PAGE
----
As reported by Forest 500, a project of Global Canopy (Thomson & Fontes, 2022), the vast majority of the world’s soy produced globally is used for animal feed, so it is a hidden ingredient in meat (e.g., poultry and pigs), fish, and dairy products. Harwatt et al. (2022) and Ritchie & Roser (2021) reported that 77% of soy production is used for animal feed. Ritchie & Roser also point out that “Just 7% of soy is used directly for human food products such as tofu, soy milk, edamame beans, and tempeh.” (Ritchie and Roser, 2021). Thus, if you don’t want to contribute to the ‘soybean apocalypse’ then consume soybeans in a form that is meant for human consumption and not those soybeans that are produced for use as animal feed.  The bottom line: to contribute to sustainable food systems, consume most of your soy in the form of soy milk, tofu, tempeh, miso, edamame, soy nuts, and other soy products meant for human consumption.

The Role of Government in Promoting ‘Climavorism’

Recently, “The Danish Climate Council, an independent adviser to Denmark’s government, has recommended a reduction in meat consumption to help the country meet its climate goals.”

“The council said that two-thirds of the meat consumed by Danes should be replaced by plant-based foods, and suggested that the products with the highest carbon footprint should be taxed. A 33% tax is recommended for beef, which is one of the most high-emission foods.”

“The advice was published as part of an annual review, aimed at helping Denmark achieve its legally binding target of a 70% reduction in carbon emissions by 2030 (compared to 1990 levels). According to the Danish Climate Council, annual emissions could be cut by up to 3.9 million tons of CO2-equivalents if everyone reduced their meat consumption by the suggested amount. In Denmark, consumption of animal-based foods is more than twice the global average.” (Vegconomist, 2023)

On a more positive note, in 2021, “over half of Danes were said to be looking to eat less meat. The same year, $90 million in subsidies were earmarked for Danish farmers producing plant-based foods, with the aim of aiding the transition to a more sustainable food system.” (Vegconomist, 2023)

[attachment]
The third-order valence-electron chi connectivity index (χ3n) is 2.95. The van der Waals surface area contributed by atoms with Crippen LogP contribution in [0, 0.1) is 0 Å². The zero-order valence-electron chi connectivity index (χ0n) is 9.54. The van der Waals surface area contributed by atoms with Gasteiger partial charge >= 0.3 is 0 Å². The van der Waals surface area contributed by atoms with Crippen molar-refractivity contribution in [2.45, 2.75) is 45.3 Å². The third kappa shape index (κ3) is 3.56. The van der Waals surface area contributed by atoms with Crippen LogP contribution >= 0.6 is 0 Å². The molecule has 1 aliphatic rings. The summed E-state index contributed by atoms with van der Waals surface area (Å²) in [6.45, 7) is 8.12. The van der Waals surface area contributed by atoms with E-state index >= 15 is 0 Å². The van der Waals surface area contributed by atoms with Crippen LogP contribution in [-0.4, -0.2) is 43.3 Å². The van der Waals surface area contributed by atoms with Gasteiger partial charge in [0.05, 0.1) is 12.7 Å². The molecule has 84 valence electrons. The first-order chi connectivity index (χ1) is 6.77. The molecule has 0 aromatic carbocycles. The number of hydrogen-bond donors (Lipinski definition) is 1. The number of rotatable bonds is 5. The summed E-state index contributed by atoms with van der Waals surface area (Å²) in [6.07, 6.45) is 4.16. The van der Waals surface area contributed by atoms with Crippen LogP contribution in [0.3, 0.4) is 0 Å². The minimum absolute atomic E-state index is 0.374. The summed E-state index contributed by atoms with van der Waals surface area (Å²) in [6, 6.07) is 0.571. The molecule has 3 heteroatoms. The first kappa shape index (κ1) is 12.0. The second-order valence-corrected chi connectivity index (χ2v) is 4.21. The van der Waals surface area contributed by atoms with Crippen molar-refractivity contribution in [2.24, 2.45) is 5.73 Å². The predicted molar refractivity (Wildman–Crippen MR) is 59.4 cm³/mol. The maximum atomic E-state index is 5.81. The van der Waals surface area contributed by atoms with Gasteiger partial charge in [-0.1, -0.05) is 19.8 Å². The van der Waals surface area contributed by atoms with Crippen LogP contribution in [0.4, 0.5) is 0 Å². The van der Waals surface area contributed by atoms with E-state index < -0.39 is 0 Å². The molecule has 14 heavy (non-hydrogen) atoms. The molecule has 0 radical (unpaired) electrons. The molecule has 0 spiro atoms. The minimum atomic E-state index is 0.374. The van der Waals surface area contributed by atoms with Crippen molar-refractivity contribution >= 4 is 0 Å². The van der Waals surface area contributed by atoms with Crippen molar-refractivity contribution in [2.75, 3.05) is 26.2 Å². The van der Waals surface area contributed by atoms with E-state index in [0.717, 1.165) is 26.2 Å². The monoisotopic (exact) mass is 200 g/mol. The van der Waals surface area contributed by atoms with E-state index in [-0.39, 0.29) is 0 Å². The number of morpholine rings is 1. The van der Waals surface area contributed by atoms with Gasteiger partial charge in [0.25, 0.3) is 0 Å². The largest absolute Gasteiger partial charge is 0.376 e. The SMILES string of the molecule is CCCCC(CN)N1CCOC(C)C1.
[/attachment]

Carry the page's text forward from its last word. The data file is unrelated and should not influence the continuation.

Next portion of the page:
Casey C. More than 40% of consumers factor in sustainability when purchasing food, survey finds. Food Dive. April 21, 2023. Available at: https://www.fooddive.com/news/more-than-40-of-consumers-factor-in-sustainability-when-purchasing-food-s/648201/

Four scenarios for rapid adoption of climavorism: New research. Kearney Global Management Consulting. April 21, 2023. Available at: https://www.kearney.com/consumer-retail/article/-/insights/four-scenarios-for-rapid-adoption-of-climavorism

Dixon, K.A.; Michelsen, M.K.; Carpenter, C.L. Modern diets and the health of our planet: An investigation into the environmental impacts of food choices. Nutrients 202315, 692. https://doi.org/10.3390/nu15030692

Forest 500 – Global Canopy. https://forest500.globalcanopy.org/companies/

Thomson E, Fontes C. The companies ignoring the human costs of deforestation. UK, Forest 500 (a Global Canopy Project); July 2022. Retrieved April 20, 2023. Available at: https://forest500.org/sites/default/files/f500_human_rights_briefing_final.pdf

Ritchie H. Roser M. Soy – “Forests and Deforestation.” Our World in Data. 2021. Available at: www.ourworldindata.org

Harwatt H, Wetterberg K, Giritharan A, Benton T. Aligning food systems with climate and biodiversity targets. Assessing the suitability of policy action over the next decade. London, Chatham House; October 2022. Retrieved April 20, 2023. Available at: https://www.chathamhouse.org/2022/10/aligning-food-systems-climate-and-biodiversity-targets

Danish Climate Council Recommends Meat Tax & Replacing Two-Thirds of Meat With Plants. March 2, 2023. Vegconomist. Available at: https://vegconomist.com/sustainability-environment/danish-climate-council-meat-tax/

Published by greengrass50

My name is Christine McCullum-Gomez, PhD, RDN. I am a registered dietitian nutritionist with expertise in environmental nutrition, food and nutrition policy, food and nutrition security, food justice, chronic disease prevention, regenerative & organic agriculture, and sustainable healthy dietary patterns. Currently, I serve on the Editorial Review Board and as a Column Editor for the Journal of Hunger & Environmental Nutrition. I live in Bogota, Colombia with my husband, two teenagers (boy-girl twins), and our dog Honey. My website is: www.sustainablerdn.com. You can follow me on Instagram at: https://www.instagram.com/cmccullumgomez/